F1568, born on April 3, 2007, is the third red wolf from her litter to call the WCC home. Her brothers, M1565 and M1566, have since opened new chapters to their lives at other facilities participating in the Red Wolf Species Survival Plan. Although we miss these boys, the WCC family is already head over heels over their darling sister.

Urgent: Please tell Secretary of the Interior Sally Jewell that USFWS, the very agency charged by federal law with protecting endangered species, needs to recommit to red wolf recovery in the wild >> take action.

Wednesday, November 30, 2016

Scientists Urge U.S. Fish and Wildlife to Promote, Not Curtail, Red Wolf Recovery

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In a letter sent on November 30, 2016, dozens of scientists with expertise in ecology, genetics and other areas relevant to wolf conservation have urged the U.S. Fish and Wildlife Service to promote, not curtail, red wolf recovery.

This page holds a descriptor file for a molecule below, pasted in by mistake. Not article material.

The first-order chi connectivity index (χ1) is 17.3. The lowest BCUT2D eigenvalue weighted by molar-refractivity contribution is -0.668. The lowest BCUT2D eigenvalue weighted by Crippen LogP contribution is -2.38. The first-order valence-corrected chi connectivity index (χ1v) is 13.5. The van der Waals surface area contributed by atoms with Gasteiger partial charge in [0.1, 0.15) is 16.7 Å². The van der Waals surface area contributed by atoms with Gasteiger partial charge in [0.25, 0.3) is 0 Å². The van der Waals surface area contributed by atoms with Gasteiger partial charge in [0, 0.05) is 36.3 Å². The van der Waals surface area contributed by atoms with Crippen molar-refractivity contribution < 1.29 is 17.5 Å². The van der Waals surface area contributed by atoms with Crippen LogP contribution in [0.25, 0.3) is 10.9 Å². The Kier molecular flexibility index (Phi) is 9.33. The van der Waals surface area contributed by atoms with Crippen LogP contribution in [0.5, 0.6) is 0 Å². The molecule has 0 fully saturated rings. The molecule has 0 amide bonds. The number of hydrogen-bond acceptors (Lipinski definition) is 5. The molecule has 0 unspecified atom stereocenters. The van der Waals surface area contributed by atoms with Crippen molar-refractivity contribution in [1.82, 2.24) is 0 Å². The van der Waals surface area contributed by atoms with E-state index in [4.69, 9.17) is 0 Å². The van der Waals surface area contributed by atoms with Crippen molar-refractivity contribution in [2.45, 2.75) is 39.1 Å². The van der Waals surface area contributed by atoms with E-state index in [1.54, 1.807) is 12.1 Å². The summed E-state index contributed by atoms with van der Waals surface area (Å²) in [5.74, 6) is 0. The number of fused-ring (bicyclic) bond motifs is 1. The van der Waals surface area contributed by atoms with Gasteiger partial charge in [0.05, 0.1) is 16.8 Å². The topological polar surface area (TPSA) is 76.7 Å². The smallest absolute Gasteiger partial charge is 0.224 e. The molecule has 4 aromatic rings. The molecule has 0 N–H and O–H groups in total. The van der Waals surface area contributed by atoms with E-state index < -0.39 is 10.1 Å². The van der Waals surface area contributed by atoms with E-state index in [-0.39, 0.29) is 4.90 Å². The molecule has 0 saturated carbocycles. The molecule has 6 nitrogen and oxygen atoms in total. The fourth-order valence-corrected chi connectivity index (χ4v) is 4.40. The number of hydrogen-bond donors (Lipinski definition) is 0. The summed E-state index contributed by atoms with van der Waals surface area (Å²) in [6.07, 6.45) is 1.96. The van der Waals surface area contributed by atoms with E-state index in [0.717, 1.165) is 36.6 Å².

“Wild red wolves now face a perilously high risk of extinction. The Service’s recent actions seem consistent with abandoning red wolves rather than recovering them,” said Dr. John Vucetich, a professor and scientist at Michigan Technological University. “The Service has not adequately justified shifting resources away from the wild population. The most prudent action, by far, would be to protect the existing red wolf population in North Carolina and identifying new reintroduction sites elsewhere in the Southeast.”

More from Center for Biological Diversity.

This letter represents the latest of a warning coming from the scientific community re: USFWS's new plan and how it "will no doubt result in the extinction of red wolves in the wild."


TAKE ACTION -- Please tell Interior Secretary Sally Jewell that USFWS, the very agency charged by federal law with protecting endangered species, must recommit to red wolf recovery in the wild.

You Heard Our Howls! Thank You!


You did it! Yesterday the Wolf Conservation Center invited you to be a part of Giving Tuesday and you heard our howls! Over 550 supporters helped the WCC raise almost $50,000 on Tuesday to meet our matching grant of $20,000! We are humbled by your support and incredibly grateful for having friends like you.

Thanks again for your encouragement and your commitment to wolves, ecosystem education, species preservation, and environmental advocacy!

Tuesday, November 29, 2016

Today Only - Your Donation for Wolves Will Be Matched

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Give Greater Today!